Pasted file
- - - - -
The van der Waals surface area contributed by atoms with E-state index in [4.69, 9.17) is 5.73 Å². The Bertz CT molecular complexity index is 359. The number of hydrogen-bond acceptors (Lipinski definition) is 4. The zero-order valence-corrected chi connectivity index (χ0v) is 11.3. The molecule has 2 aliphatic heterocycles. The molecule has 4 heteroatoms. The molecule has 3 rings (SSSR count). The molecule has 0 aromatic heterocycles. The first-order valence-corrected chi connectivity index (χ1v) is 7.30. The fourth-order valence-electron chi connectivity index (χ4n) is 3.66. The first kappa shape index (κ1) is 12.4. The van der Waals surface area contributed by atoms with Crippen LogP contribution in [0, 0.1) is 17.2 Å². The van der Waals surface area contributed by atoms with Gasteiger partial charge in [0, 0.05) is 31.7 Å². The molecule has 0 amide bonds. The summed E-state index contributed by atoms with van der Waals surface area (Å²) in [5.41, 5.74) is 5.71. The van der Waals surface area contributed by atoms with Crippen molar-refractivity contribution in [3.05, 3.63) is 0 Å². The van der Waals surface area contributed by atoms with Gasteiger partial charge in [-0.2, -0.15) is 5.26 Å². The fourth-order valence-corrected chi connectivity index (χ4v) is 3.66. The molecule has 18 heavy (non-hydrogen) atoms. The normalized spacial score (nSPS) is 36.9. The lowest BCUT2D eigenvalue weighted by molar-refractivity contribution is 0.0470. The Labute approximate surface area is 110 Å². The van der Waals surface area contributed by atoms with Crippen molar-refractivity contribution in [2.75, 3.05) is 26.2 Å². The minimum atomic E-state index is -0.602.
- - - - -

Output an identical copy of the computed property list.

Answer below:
The van der Waals surface area contributed by atoms with E-state index in [4.69, 9.17) is 5.73 Å². The Bertz CT molecular complexity index is 359. The number of hydrogen-bond acceptors (Lipinski definition) is 4. The zero-order valence-corrected chi connectivity index (χ0v) is 11.3. The molecule has 2 aliphatic heterocycles. The molecule has 4 heteroatoms. The molecule has 3 rings (SSSR count). The molecule has 0 aromatic heterocycles. The first-order valence-corrected chi connectivity index (χ1v) is 7.30. The fourth-order valence-electron chi connectivity index (χ4n) is 3.66. The first kappa shape index (κ1) is 12.4. The van der Waals surface area contributed by atoms with Crippen LogP contribution in [0, 0.1) is 17.2 Å². The van der Waals surface area contributed by atoms with Gasteiger partial charge in [0, 0.05) is 31.7 Å². The molecule has 0 amide bonds. The summed E-state index contributed by atoms with van der Waals surface area (Å²) in [5.41, 5.74) is 5.71. The van der Waals surface area contributed by atoms with Crippen molar-refractivity contribution in [3.05, 3.63) is 0 Å². The van der Waals surface area contributed by atoms with Gasteiger partial charge in [-0.2, -0.15) is 5.26 Å². The fourth-order valence-corrected chi connectivity index (χ4v) is 3.66. The molecule has 18 heavy (non-hydrogen) atoms. The normalized spacial score (nSPS) is 36.9. The lowest BCUT2D eigenvalue weighted by molar-refractivity contribution is 0.0470. The Labute approximate surface area is 110 Å². The van der Waals surface area contributed by atoms with Crippen molar-refractivity contribution in [2.75, 3.05) is 26.2 Å². The minimum atomic E-state index is -0.602.